In a study from Pennsylvania State University, 58 percent of heterosexual college students said they had been sexually attracted to opposite-sex friends, and 51 percent had engaged in sexual activity3. Thirty-two percent of the sexual encounters occurred when one of the friends was dating someone else. Around the country, other studies have reported rates of 11–19 percent for sexual activity in opposite-sex friendships. Contrary to popular opinion, sex with friends does not always harm the friendship—67 percent reported that it actually increased the quality of the relationship. After engaging in sexual activity, 44 percent of friendships went on to develop into romantic relationships.

Finding Friends
The most desirable attributes in a friend are warmth, kindness, expressivity, openness, and a good sense of humor4. Where can you find people like this? In a British survey, the source of best friend changed with time5. From ages 16–25, about 20 percent of best friends were relatives, 20 percent were romantic partners, and 60 percent were unrelated. From ages 36–45, 15 percent were relatives, 60 percent were partners, and 25 percent were unrelated. In the 76+ age group, about 50 percent of best friends were relatives, 30 percent were partners, and 20 percent were unrelated. When it comes to friendship, it seems that blood is thicker than water. Stay on good terms with your siblings because you’ll probably grow closer as you grow older.

Birds of a Feather
In addition to family ties, friendship is strongly influenced by the principle of “homophily.” You tend to associate with people who are the same as you. High school is full of homophilic friends. Teenagers naturally separate themselves into cliques of jocks, nerds, cheerleaders, and goths.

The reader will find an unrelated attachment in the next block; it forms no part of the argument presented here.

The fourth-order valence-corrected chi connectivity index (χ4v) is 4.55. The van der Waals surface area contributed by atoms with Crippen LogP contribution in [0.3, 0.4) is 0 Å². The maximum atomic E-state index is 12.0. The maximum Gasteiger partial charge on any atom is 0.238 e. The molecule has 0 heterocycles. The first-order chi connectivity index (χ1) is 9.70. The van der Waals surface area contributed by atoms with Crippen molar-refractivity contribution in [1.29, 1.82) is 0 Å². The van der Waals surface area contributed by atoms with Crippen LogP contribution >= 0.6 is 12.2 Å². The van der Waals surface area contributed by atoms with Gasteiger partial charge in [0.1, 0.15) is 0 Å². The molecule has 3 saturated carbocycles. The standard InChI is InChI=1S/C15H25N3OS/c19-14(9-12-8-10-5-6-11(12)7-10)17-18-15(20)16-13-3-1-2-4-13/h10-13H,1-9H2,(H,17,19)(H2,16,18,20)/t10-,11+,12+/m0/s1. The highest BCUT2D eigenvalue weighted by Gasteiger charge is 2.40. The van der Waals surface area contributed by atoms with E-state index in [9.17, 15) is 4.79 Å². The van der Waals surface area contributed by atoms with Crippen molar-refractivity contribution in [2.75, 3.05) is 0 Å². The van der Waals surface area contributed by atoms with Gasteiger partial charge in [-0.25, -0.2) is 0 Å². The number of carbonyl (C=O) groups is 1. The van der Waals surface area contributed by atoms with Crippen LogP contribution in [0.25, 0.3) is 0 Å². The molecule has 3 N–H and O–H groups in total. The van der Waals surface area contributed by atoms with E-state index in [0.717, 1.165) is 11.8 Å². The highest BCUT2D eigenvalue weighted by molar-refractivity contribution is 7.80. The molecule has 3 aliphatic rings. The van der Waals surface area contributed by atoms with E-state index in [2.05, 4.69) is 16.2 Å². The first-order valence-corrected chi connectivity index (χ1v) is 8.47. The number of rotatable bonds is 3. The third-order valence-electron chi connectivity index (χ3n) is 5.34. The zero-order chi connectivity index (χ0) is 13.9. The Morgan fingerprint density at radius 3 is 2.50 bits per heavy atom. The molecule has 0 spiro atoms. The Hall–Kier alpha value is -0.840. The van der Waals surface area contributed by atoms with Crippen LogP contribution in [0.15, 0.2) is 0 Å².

Researchers have found that friends and spouses share a similarity of about 60 percent for demographic variables such as age, ethnicity, and educational level6. There is a similarity of 50 percent for opinions and attitudes, 40 percent for IQ and cognitive ability, and 20 percent for personality traits and physical characteristics7. Apply the principle of homophily in your life by associating with people who believe in self improvement. Over time, you’ll influence each other to reach your potential.

Recognize the fortunate so that you may choose their company, and the unfortunate so that you may avoid them. Misfortune is usually the crime of folly, and among those who suffer from it there is no malady more contagious.
-Baltasar Gracián

Geography
Even if you share the same interests and values, it’s easier to be friends with someone who lives in the same geographic area. In a study of 1.3 million bloggers in the LiveJournal online community, researchers found that the average user had eight close friends8. The probability of friendship was much higher if they lived within 1,000 km of each other. Even though the Internet makes it easy to meet people from around the world, it seems we still prefer friends in our own backyard.

How to Make Friends
Your best chance of making new friends is finding people just like you.
  1. Join a local club, team, or group that is organized around your favorite hobby or sport, and is targeted to your age and background.
  2. Make a special effort to meet group members who share your interests and values.

At First Sight